Camelsfoot Range, British Columbia, bikepacking route

Camelsfoot Range, BC, Canada – by Skyler Des Roches

Some routes aren’t meant to be easy… From nirvanic, backcountry double-track to rowdy DH descents, rooty tech to open alpine free-riding, bikepacking the Camelsfoot Range has it all – including a dash of gravel grinding and a burly ‘pushwack’ for good measure. Make no doubt about it – this is a route that requires planning and commitment, quite apart from navigational experience. But as ever, the rewards for its inevitable toils are more than worth it…

Most Influential Event

This award recognises an event that has helped promote and celebrate bikepacking, in whatever form it may take.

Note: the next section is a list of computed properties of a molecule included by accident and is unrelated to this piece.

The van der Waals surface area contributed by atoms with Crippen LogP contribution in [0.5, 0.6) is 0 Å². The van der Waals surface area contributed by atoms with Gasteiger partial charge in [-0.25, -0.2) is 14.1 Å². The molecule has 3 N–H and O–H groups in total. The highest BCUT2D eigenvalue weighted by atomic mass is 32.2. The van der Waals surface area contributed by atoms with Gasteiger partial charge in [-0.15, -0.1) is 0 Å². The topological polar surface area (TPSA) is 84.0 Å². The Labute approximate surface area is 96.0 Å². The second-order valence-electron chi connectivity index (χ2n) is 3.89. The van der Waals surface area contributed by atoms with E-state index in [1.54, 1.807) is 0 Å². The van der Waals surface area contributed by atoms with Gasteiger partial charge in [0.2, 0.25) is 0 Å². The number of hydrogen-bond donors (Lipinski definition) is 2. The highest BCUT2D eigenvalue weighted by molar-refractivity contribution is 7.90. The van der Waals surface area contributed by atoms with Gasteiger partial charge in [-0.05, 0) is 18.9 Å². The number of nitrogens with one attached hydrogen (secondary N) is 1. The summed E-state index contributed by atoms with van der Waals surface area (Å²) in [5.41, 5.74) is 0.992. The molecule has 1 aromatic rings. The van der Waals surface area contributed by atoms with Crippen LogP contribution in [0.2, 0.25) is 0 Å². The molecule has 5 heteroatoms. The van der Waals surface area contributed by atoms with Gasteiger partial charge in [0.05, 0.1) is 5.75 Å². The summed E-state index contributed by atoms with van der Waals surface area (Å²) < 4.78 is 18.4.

Evening of Adventure
Photo by Jason Boucher

Evening of Adventure, by Bunyan Velo

Many of you will be familiar with Bunyan Velo, the online publication dedicated to ‘travels on two wheels’, in all its luxuriant forms. Perhaps you’re not aware, however, of editor Lucas Winzenburg’s series of bicycle-themed talks, held at the Angry Catfish in Minneapolis. A combination of diverse story telling, great food and local beer (as well as the best bike-related raffle we’ve feasted our eyes on), we think it’s the perfect blueprint for likeminded events within the bicycle touring community.

Best New Ride/Race

Grassroots races are springing up all around the world, showcasing the very best of local bikepacking to anyone willing to sign up and test their mettle. As much as we love to pit ourselves against the clock, this year’s award goes to two different kinds of events, both of which highlight the social side of bikepacking…


The Dorset Gravel Dash